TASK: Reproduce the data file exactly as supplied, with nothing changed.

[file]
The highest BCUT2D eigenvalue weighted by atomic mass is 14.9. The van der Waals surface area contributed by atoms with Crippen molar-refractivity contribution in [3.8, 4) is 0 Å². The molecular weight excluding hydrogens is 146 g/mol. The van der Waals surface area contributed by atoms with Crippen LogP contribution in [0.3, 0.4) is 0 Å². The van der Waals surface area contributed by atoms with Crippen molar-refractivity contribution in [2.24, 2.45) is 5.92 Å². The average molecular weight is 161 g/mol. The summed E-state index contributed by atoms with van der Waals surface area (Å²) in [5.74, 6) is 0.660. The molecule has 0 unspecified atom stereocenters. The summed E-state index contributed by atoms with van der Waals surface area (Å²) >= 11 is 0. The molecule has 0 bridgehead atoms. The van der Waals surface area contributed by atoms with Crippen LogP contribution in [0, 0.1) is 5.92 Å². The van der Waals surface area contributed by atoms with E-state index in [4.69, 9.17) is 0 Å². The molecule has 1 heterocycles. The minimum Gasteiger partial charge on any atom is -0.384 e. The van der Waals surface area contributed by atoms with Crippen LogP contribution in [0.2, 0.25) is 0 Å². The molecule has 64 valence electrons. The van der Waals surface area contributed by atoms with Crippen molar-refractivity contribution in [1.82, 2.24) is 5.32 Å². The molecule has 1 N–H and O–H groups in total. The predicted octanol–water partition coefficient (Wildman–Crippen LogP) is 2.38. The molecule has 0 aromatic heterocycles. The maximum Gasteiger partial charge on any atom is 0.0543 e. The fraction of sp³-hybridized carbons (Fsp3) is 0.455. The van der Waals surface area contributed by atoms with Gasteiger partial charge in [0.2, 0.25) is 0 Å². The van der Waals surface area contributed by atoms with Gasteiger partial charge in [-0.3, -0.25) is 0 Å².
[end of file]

The highest BCUT2D eigenvalue weighted by atomic mass is 14.9. The van der Waals surface area contributed by atoms with Crippen molar-refractivity contribution in [3.8, 4) is 0 Å². The molecular weight excluding hydrogens is 146 g/mol. The van der Waals surface area contributed by atoms with Crippen LogP contribution in [0.3, 0.4) is 0 Å². The van der Waals surface area contributed by atoms with Crippen molar-refractivity contribution in [2.24, 2.45) is 5.92 Å². The average molecular weight is 161 g/mol. The summed E-state index contributed by atoms with van der Waals surface area (Å²) in [5.74, 6) is 0.660. The molecule has 0 unspecified atom stereocenters. The summed E-state index contributed by atoms with van der Waals surface area (Å²) >= 11 is 0. The molecule has 0 bridgehead atoms. The van der Waals surface area contributed by atoms with Crippen LogP contribution in [0, 0.1) is 5.92 Å². The van der Waals surface area contributed by atoms with E-state index in [4.69, 9.17) is 0 Å². The molecule has 1 heterocycles. The minimum Gasteiger partial charge on any atom is -0.384 e. The van der Waals surface area contributed by atoms with Crippen LogP contribution in [0.2, 0.25) is 0 Å². The molecule has 64 valence electrons. The van der Waals surface area contributed by atoms with Crippen molar-refractivity contribution in [1.82, 2.24) is 5.32 Å². The molecule has 1 N–H and O–H groups in total. The predicted octanol–water partition coefficient (Wildman–Crippen LogP) is 2.38. The molecule has 0 aromatic heterocycles. The maximum Gasteiger partial charge on any atom is 0.0543 e. The fraction of sp³-hybridized carbons (Fsp3) is 0.455. The van der Waals surface area contributed by atoms with Gasteiger partial charge in [0.2, 0.25) is 0 Å². The van der Waals surface area contributed by atoms with Gasteiger partial charge in [-0.3, -0.25) is 0 Å².